Japan stresses that the second-stage talks will not cover farm products, but many scholars say there is no guarantee that the United States will not make demands in the agriculture sector.

The agreement specifically reads, “In future negotiations, the United States will be seeking preferential treatment with respect to agricultural goods.”

“If Trump is re-elected, there is no doubt that Japan will need to promise further liberalization in farm products when the second stage of bilateral trade talks starts,” said Takashi Terada, a professor of international relations at Doshisha University.

If Biden wins, he may consider the possibility of rejoining the TPP — from which Trump withdrew the United States in 2017 — but it would likely not be a smooth comeback, necessitating renegotiations of some of the rules, including in agriculture, according to Terada.

Biden served as vice president under Trump’s predecessor Barack Obama, who pushed for the then 12-member TPP as a way to reduce China’s influence in the Asia-Pacific region.

But the Democratic nominee has said during campaigning that he would not let the United States rejoin the regional free trade agreement as it currently stands.

“If Biden opts for the TPP, that would mean Japan and the United States would no longer need to conclude trade talks bilaterally,” Terada said. “But even in the TPP framework, Japan would probably still need to make concessions in the agricultural sector.”

Either way, he said, Prime Minister Yoshihide Suga will need to think carefully about whether domestic politics can withstand any giveaways in the farm sector, especially as a lower house election will need to be called by October 2021.

“How to proceed with trade talks with the United States links directly to his strategy of when to dissolve the House of Representatives” for an election, Terada said.

“Undoubtedly, some ruling Liberal Democratic Party lawmakers supported by the agricultural sector will be reluctant to go into an election after or in the middle of the Japan-U.S. trade talks,” he said.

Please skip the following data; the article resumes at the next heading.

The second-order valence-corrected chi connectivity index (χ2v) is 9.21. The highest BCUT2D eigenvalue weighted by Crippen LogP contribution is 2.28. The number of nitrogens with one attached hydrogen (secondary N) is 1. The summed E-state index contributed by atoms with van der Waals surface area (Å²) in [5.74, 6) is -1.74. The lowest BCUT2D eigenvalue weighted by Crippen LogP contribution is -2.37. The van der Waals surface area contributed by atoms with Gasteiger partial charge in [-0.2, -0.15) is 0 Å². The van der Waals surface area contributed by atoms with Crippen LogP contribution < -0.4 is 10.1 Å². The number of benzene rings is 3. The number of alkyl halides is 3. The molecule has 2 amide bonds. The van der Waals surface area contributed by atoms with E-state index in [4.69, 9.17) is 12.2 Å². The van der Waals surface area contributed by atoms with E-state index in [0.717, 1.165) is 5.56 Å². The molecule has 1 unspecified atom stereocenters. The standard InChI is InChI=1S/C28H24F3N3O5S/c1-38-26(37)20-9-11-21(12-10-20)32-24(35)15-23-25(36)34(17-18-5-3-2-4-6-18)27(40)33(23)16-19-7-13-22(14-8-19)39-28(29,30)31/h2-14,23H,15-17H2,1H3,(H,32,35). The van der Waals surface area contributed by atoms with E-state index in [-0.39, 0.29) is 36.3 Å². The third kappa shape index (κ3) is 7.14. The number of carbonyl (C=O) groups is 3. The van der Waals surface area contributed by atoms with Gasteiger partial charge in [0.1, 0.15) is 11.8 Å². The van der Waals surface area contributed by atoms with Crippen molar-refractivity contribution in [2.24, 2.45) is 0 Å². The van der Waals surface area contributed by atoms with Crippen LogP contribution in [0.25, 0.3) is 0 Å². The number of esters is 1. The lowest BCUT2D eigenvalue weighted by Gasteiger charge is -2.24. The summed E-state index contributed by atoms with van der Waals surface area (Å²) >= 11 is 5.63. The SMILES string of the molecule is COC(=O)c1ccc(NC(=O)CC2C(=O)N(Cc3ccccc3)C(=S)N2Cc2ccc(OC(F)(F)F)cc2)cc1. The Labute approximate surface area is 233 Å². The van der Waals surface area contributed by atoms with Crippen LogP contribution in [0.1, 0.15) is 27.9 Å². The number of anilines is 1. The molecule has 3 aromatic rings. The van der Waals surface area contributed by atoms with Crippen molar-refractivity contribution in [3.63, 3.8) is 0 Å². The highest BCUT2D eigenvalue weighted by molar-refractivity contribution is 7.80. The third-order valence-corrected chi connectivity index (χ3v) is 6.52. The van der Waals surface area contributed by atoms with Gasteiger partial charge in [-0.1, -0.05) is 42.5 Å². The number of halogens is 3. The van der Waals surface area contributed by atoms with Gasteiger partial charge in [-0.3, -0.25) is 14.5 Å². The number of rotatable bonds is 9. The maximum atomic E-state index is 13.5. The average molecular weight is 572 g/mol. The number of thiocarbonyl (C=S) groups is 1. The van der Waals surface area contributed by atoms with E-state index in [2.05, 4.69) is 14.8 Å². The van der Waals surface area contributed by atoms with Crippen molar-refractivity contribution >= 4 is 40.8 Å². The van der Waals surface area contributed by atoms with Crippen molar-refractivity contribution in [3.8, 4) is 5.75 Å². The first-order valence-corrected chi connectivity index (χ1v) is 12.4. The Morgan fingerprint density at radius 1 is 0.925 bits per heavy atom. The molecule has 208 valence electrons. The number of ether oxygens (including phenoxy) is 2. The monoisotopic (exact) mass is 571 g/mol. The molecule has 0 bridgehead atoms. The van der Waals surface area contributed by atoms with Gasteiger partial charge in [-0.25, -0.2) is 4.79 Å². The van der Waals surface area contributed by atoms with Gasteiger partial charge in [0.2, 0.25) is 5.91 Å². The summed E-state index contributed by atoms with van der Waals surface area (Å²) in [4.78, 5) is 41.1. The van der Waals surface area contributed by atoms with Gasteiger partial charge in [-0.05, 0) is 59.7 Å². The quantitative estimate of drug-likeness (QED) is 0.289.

Given that Tokyo has already given Washington what it wanted the most — cutting tariffs on pork and beef — Mizuho’s Sugawara said Suga, who only took office in September, will be left with little to bargain with in the forthcoming trade negotiations.

“Japan is set to urge the United States to scrap 2.5 percent auto tariffs, but be it Trump or Biden I think it is absolutely impossible because they both see the revival of domestic industries, including automobiles, as a top priority in the policy agenda,” Sugawara said.

“The upcoming trade talks could turn disastrous, with Japan having no cards to play but seeking to win what the United States wants to protect the most,” he said, referring to the auto sector.

Toshiki Takahashi, chief economist at the Institute for International Trade and Investment in Tokyo, said that with U.S. pressure on Japan expected to be strong, Japan has no options but to boost trade ties with the 10 other CPTPP members, with the 15 other Asia-Pacific members negotiating a sprawling free trade agreement called the Regional Comprehensive Economic Partnership and with the European Union.

“Japan needs to show off its reputation as a country leading free trade negotiations and raise its stock as a reliable partner who can act as a bridge with countries that the United States wants to cooperate with,” Takahashi said.

LEAVE A REPLY

Please enter your comment!
Please enter your name here